Invasives Blog

This article was originally published on the CHAP blog.

Dr Richard Shaw is Country Director and Regional Coordinator Invasives at CABI UK. Using his invasive species expertise, he examines the global spread of coronavirus

In many ways a coronavirus is what we would consider another invasive species, novel to its new hosts and neighbours but well known to its original ones and devastating to some species or regions. Can we learn anything from this similarity?

Managing invasive species has a traditional three-tiered response namely prevention, early detection & rapid response (EDRR) followed by mitigation. These can also be categorised in order as pro-active, knee-jerk (in a good way) and responsive on a longer timescale. These principles have been tried and tested in the field of invasive species for decades.


The first tier of prevention relies on forecasting or horizon scanning and works best for recidivist species with “form” that are not yet present in the area in question. If you were to use CABI’s Horizon Scanning Tool to generate a list of species that might arrive in Italy, say from China then you get 1,899 species across all taxonomic groups so the task of prioritisation is daunting. Were we to narrow it down to viruses in animals the number reduces to a more manageable 16 and at that point it would be possible to use Pest Risk Analysis tool to determine the risk and possible prevention measures perhaps based on pathways. So maybe we could have prevented a zoonosis from ever getting into humans by identifying the organism or group of organisms and the most likely pathway, in this case wet markets, and closing that particular door. Hindsight always has 20:20 vision of course. In both cases it only takes one propagule or infected person to start a new invasion so prevention is a very difficult thing to achieve.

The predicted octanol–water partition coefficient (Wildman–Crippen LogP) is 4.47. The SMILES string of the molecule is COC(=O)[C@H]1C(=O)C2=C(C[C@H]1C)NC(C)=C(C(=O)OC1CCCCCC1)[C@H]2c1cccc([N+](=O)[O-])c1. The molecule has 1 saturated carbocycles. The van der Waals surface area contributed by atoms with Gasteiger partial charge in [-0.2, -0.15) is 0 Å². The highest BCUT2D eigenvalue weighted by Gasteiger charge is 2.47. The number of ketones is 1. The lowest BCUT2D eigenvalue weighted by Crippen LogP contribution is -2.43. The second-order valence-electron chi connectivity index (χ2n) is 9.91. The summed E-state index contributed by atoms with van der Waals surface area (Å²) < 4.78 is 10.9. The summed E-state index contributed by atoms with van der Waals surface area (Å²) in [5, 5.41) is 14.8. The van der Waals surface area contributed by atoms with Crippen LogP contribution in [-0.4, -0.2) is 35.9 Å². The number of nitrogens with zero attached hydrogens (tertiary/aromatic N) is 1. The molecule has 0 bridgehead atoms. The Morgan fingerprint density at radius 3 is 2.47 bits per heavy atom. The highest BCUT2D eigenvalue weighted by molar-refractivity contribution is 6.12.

With invasive species the next tier is early detection and rapid response whereby a monitoring or surveillance programme is in place to detect the arriving species, sometimes through citizen science, and a resourced eradication plan is ready to go. A good example of this is the UK’s Asian Hornet network or beekeepers supported by the crack bee-health team at Fera who have successfully eradicated every invasion of the pest so far.  They surely face an uphill battle as propagule pressure increases every year. In the case of the COVID-19 outbreak in Wuhan I’m sure that the authorities could have reacted sooner and perhaps locked down the area immediately and perhaps the virus would have fizzled out, but again we are wise after the event.


Once all eradication opportunities are lost and the invader is out of the bounds of realistic extinction, thoughts turn to mitigation or larger scale control and this can range from living with it, perhaps going so far as to call it an honorary native or maybe part of a “novel ecosystem”, i.e do nothing, to managing the edges of outbreaks or the more innovative and sustainable biological control.  n human diseases, the equivalent would be waiting for herd immunity, responsive lockdowns or the biological solution provided by the vaccine we all dream of.